‘I tell ‘em, “You know what’s gonna happen with hip-hop? Whatever’s happening with us”…People talk about hip-hop like it’s some giant living in the hillside, coming down to visit the townspeople. We are hip-hop – me, you, everybody, we are hip-hop. So hip-hop is going where we going. So the next time you ask yourself where hip-hop is going, ask yourself: where am I going? How am I doing?’
The spoken word that starts out Mos Def’s immaculate masterpiece Black On Both Sides is basically a TED Talk on the merits of art as a reflection of the people that make it. Throughout the album’s 71 minutes, hip-hop is defined, delineated, characterized, and bound – then pushed beyond all established terms.
In retrospect, 1999 was a weird time for hip-hop. Artists were fighting to keep the old-school alive while reluctantly – unstoppably – moving forward into a new millennium, and a new era for music. Mos Def, with his debut LP no less, was someone looking to unite the spirit of the new and old. With the jazz sample-based instrumentals, everything sounds communal and finely aged. More traditional hip-hop production feels respectful of the art and confident – firm, but not aggressive.
Black On Both Sides is welcoming and intelligent, with Mos taking the role of a cultural orator, a poet laureate, or any other supremely persevering figure blessed with wisdom and an art for spreading it. You feel compelled to inch closer to his voice like a starry-eyed kid entranced by story time so you don’t risk missing out on a single bar. The matriarchal magic of “Umi Says” is infectious, with Mos singing these pervasive melodies of love, light, and growth. “Rock N Roll” contends with the black roots of the genre and the appropriation of it by white artists and label heads that culminates in an explosive, punk-fueled climax with blistering guitars and drums while Mos yells, ‘Elvis Presley ain’t got no soul/Jimi Hendrix is rock and roll/You may dig on the Rolling Stones/But everything they did they stole.’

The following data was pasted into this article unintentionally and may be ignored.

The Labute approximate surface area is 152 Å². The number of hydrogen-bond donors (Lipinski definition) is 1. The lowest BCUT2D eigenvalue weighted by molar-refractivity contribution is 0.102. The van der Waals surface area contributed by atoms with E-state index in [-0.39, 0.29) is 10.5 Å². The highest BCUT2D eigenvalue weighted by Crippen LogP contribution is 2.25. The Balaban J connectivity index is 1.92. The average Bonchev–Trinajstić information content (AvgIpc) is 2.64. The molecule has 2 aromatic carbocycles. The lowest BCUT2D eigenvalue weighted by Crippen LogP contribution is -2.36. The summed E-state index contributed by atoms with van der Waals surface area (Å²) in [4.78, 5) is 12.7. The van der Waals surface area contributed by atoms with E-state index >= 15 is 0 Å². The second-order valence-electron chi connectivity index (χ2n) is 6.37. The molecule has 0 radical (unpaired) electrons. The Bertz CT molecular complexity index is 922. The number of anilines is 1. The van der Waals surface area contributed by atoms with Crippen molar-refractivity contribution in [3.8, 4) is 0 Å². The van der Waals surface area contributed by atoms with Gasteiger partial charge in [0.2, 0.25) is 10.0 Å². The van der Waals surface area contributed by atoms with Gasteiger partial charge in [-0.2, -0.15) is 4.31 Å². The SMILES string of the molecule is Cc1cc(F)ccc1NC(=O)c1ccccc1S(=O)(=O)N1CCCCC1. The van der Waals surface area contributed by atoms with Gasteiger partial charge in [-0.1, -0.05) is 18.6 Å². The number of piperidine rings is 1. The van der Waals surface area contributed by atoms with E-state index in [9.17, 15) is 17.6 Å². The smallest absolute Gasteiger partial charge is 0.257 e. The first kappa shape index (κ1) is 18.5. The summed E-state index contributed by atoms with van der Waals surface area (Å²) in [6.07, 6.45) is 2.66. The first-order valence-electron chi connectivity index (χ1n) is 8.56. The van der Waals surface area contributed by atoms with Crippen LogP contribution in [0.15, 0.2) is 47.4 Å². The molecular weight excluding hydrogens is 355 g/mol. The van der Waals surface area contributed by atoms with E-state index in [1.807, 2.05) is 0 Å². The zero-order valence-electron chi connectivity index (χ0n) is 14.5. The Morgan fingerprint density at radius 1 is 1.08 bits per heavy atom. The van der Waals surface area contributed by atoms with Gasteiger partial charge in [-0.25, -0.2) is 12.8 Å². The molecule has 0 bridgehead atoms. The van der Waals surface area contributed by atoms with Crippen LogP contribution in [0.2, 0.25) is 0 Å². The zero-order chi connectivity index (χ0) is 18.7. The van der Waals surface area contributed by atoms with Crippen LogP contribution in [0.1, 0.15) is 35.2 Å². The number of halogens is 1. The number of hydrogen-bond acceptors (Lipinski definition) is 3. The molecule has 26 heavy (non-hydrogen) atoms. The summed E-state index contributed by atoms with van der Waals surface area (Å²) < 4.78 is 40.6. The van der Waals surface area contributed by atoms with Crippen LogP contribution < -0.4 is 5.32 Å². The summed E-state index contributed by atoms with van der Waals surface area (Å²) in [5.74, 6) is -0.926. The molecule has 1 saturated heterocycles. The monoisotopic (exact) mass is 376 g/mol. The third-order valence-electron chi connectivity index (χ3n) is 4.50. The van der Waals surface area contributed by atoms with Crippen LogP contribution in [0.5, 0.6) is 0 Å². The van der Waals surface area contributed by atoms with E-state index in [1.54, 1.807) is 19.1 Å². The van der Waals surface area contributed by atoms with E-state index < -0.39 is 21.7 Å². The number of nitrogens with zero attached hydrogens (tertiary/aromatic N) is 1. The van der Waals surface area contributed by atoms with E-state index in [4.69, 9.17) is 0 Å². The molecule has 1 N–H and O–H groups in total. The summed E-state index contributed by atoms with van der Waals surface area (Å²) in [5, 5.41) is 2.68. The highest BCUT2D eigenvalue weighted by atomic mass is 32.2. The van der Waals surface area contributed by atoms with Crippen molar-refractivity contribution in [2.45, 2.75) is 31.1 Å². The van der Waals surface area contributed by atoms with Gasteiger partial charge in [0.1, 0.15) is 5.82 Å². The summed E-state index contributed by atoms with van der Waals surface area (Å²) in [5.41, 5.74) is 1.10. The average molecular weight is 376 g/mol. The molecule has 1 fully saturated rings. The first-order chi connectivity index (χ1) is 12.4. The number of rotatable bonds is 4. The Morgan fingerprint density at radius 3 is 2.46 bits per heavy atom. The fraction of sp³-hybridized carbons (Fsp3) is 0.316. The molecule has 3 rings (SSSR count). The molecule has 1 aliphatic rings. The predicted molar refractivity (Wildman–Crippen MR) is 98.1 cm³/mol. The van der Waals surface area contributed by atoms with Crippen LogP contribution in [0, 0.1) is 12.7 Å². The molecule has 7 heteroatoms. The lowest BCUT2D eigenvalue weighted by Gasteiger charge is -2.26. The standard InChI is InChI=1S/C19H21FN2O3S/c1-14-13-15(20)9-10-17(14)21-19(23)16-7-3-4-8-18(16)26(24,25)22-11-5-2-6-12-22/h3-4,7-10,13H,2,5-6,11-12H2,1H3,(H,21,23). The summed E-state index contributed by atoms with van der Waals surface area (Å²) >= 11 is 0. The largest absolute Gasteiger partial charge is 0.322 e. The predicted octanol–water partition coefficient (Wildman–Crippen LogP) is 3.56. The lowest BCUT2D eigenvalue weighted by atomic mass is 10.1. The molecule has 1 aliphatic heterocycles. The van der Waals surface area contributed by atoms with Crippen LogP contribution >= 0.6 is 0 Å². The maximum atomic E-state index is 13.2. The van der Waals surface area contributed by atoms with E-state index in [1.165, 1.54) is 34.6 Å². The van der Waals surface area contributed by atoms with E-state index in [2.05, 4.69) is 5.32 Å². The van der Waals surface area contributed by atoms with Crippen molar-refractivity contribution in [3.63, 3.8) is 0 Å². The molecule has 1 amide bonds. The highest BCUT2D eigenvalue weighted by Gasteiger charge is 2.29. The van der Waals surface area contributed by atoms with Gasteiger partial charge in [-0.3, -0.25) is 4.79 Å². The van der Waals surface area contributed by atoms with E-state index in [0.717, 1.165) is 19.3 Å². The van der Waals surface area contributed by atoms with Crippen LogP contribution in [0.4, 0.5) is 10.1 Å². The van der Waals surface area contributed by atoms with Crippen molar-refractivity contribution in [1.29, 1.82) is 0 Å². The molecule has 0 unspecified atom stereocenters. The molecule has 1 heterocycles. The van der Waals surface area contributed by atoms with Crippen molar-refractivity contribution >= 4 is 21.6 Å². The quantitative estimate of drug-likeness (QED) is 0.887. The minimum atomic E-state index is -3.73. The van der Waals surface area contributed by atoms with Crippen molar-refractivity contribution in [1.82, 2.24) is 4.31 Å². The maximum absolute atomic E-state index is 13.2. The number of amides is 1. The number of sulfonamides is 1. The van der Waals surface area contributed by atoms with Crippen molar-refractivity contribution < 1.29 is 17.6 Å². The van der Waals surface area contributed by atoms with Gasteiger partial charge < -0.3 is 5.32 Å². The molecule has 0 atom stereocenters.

Quickly, it’s apparent that two things fuel him as an artist and human: knowledge and faith. His musings on racism and microaggression (“Mr. Ni**a”), the commodification and corruption of the world’s water (“New World Water”), or even sound advice on how to not get juxed in New York (“Got”) are feel so well-measured. A devout Muslim, references to Islam are peppered throughout as a conduit to imbue his art with a divine light that makes songs shine brighter. No song is weak – the only song I tend to skip is “Ms. Fat Booty” which, as classic of a storytelling track it is, there’s a highly antiquated, straight-up racist reference to the eponymous curvy lady in the lyrics that I just don’t care for.
Black On Both Sides is celebratory of where we’re at, where we’re going, and where we were (and sometimes grateful that we’re no longer there). It’s a celebration of people – in all our flaws, history, and being. With watershed albums like this, we realize we’re going to be all right, and hip-hop will be all right in turn.
What are your thoughts on/experiences with Black On Both Sides and its creator Mos Def? Are there any records you’d like to recommend for inclusion in our A Scene In Retrospect feature? Leave it all in the comments if you feel like sharing! Also, be sure to tune back in two weeks from now for another belated look at a beloved classic.